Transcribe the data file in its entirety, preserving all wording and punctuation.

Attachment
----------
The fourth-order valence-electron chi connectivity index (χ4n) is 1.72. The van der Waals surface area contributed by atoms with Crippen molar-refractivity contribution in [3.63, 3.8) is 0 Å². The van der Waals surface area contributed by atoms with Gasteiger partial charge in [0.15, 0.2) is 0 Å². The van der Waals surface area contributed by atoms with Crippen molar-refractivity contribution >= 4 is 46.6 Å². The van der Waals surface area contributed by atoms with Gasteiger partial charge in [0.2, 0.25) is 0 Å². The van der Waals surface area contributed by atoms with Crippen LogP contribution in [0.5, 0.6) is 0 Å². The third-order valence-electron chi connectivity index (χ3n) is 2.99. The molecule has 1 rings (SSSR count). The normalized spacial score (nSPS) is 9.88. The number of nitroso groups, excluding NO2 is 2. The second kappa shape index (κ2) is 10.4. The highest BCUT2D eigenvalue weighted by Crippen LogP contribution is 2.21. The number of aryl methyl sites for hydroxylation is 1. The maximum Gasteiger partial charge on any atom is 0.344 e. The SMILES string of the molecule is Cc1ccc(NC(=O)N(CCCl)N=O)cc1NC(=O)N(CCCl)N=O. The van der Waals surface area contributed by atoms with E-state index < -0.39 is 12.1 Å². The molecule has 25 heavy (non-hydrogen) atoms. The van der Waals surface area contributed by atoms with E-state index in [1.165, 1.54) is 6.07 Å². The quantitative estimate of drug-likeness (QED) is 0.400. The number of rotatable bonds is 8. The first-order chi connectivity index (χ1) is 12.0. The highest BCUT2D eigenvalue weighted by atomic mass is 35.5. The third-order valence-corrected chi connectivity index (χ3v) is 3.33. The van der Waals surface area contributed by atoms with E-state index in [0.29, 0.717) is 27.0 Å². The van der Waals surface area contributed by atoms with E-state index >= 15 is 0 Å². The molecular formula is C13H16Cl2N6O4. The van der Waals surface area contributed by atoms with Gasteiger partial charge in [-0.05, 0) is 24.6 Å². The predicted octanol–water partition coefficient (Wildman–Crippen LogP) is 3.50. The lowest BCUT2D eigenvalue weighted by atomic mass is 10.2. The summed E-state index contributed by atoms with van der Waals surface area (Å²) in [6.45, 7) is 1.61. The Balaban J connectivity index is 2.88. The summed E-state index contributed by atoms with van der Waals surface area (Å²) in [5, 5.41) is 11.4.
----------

The fourth-order valence-electron chi connectivity index (χ4n) is 1.72. The van der Waals surface area contributed by atoms with Crippen molar-refractivity contribution in [3.63, 3.8) is 0 Å². The van der Waals surface area contributed by atoms with Gasteiger partial charge in [0.15, 0.2) is 0 Å². The van der Waals surface area contributed by atoms with Crippen molar-refractivity contribution >= 4 is 46.6 Å². The van der Waals surface area contributed by atoms with Gasteiger partial charge in [0.2, 0.25) is 0 Å². The van der Waals surface area contributed by atoms with Crippen LogP contribution in [0.5, 0.6) is 0 Å². The third-order valence-electron chi connectivity index (χ3n) is 2.99. The molecule has 1 rings (SSSR count). The normalized spacial score (nSPS) is 9.88. The number of nitroso groups, excluding NO2 is 2. The second kappa shape index (κ2) is 10.4. The highest BCUT2D eigenvalue weighted by Crippen LogP contribution is 2.21. The number of aryl methyl sites for hydroxylation is 1. The maximum Gasteiger partial charge on any atom is 0.344 e. The SMILES string of the molecule is Cc1ccc(NC(=O)N(CCCl)N=O)cc1NC(=O)N(CCCl)N=O. The van der Waals surface area contributed by atoms with E-state index < -0.39 is 12.1 Å². The molecule has 25 heavy (non-hydrogen) atoms. The van der Waals surface area contributed by atoms with E-state index in [1.165, 1.54) is 6.07 Å². The quantitative estimate of drug-likeness (QED) is 0.400. The number of rotatable bonds is 8. The first-order chi connectivity index (χ1) is 12.0. The highest BCUT2D eigenvalue weighted by atomic mass is 35.5. The third-order valence-corrected chi connectivity index (χ3v) is 3.33. The van der Waals surface area contributed by atoms with E-state index in [0.29, 0.717) is 27.0 Å². The van der Waals surface area contributed by atoms with E-state index >= 15 is 0 Å². The molecular formula is C13H16Cl2N6O4. The van der Waals surface area contributed by atoms with Gasteiger partial charge in [-0.05, 0) is 24.6 Å². The predicted octanol–water partition coefficient (Wildman–Crippen LogP) is 3.50. The lowest BCUT2D eigenvalue weighted by atomic mass is 10.2. The summed E-state index contributed by atoms with van der Waals surface area (Å²) in [6.45, 7) is 1.61. The Balaban J connectivity index is 2.88. The summed E-state index contributed by atoms with van der Waals surface area (Å²) in [5, 5.41) is 11.4.